Creation and destruction. They’re fundamental building blocks of life, shaping all we have and determining all we know. You can sugarcoat it all you want, but the results are all the same—Life is created, life is destroyed, and the world goes on. In between? We live, we love, we laugh, we cry, we mourn. Life takes us on flights of uninhibited fancy, and life sends us down roads of unrelenting turmoil. Through the creation, through the destruction, and through the bittersweet ironies that consume us in the process… In the midst of it all, there is heavy metal.
And in the midst of the metal, there is Anthrax.
When their peers zigged, Anthrax zagged. Not to be contrary, but to be honest. What is life, if it can’t be lived with honesty, integrity, and a fundamental appreciation for where we came from, and where we’re going? And what is metal, if it isn’t honest?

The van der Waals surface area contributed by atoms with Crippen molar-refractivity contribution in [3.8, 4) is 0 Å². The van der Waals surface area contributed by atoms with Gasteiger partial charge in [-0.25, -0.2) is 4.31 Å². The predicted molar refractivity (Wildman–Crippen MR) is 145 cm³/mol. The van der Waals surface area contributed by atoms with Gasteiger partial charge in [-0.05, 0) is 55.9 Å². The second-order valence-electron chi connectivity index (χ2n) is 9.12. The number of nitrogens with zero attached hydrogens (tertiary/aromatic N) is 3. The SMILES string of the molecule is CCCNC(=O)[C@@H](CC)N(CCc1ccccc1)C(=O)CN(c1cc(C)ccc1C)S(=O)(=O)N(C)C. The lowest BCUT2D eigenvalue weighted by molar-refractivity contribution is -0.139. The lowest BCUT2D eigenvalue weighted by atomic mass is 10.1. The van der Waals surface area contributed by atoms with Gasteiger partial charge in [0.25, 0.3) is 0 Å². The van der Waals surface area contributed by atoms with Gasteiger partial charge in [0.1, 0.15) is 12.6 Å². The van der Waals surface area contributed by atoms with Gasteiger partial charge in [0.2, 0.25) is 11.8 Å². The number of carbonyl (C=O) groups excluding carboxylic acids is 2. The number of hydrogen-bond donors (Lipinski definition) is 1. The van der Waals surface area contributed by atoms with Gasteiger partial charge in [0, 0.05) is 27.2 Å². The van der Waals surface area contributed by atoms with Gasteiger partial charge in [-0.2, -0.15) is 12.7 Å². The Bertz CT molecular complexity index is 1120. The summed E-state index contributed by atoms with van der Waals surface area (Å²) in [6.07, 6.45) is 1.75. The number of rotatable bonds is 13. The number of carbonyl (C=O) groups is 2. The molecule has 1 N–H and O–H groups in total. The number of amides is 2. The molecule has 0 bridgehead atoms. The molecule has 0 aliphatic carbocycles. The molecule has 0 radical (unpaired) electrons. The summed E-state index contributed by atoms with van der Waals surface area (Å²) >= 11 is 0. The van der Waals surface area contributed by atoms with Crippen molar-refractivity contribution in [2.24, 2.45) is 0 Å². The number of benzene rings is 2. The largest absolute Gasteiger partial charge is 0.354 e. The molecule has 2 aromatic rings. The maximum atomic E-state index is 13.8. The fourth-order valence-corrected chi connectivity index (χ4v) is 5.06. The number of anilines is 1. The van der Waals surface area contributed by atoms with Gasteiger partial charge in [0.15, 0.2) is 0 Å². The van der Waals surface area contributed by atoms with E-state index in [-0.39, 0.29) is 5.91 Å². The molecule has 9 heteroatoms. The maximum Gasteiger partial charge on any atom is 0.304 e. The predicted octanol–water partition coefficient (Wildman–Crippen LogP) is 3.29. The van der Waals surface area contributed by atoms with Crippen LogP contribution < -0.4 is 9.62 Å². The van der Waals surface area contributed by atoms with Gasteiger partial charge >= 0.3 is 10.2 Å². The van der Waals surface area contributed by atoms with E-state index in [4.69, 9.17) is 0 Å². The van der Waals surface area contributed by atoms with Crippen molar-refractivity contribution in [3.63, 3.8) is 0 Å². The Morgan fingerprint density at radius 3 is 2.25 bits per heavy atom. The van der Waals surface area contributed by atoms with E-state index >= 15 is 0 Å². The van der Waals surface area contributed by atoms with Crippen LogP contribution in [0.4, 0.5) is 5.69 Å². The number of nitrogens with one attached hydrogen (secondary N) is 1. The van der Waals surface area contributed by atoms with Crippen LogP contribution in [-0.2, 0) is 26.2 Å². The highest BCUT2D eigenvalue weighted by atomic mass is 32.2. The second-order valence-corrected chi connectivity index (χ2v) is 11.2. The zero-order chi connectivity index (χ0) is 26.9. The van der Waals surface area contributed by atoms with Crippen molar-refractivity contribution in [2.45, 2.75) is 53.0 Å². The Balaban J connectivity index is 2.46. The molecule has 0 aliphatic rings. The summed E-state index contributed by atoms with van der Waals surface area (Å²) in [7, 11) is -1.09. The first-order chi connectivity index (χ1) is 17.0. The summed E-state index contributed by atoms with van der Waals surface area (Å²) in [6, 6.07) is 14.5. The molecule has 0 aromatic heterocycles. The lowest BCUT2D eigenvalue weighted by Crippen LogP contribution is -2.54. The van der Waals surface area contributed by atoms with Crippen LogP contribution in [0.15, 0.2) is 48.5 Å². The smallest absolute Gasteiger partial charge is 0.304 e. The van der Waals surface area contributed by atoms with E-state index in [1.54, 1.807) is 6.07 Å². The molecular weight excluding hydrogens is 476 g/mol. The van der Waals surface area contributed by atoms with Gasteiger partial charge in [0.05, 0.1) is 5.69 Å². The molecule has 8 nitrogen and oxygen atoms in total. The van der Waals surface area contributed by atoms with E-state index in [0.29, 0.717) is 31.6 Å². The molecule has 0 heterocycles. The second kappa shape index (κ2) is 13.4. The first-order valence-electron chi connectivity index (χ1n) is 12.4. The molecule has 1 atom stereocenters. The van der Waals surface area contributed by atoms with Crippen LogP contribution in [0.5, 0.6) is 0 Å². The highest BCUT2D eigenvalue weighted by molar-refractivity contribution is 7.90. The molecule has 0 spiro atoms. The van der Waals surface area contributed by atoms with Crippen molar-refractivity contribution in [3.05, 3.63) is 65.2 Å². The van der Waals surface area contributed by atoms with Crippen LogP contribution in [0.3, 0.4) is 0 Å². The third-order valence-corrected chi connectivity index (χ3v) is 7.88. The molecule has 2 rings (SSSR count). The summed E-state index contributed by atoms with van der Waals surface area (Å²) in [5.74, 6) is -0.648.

“Anthrax? The cover of “Fistful of Metal” says it all. I bought that fucker when it came out in 84, without hearing even so much as a note. They haven’t disappointed me since. Unmistakable riffs, mindfuck drumming and classic songs – they’ve opened too many doors to mention. Badasses. They are better than your band.” — Dave Grohl, Foo Fighters
Anthrax are pioneers of the American metal scene, and patriots in music’s new world order. They fought for liberation before the music industry even knew it was shackled, breaking down barriers that, at the time, few of us even knew existed. In the ‘80s, Anthrax were amongst the leaders of the heavy metal insurgence. In the ‘90’s, they were among the few survivors of heavy metal’s apocalypse. And with the dawning of a new millennium, they’ve remained as unabashedly potent as they’d ever been.
“In the pantheon of modern metal, Anthrax are certainly a cornerstone, and if one listens, one can hear their influence on any number of up-and-coming bands of the new generation.” — Kirk Hammett, Metallica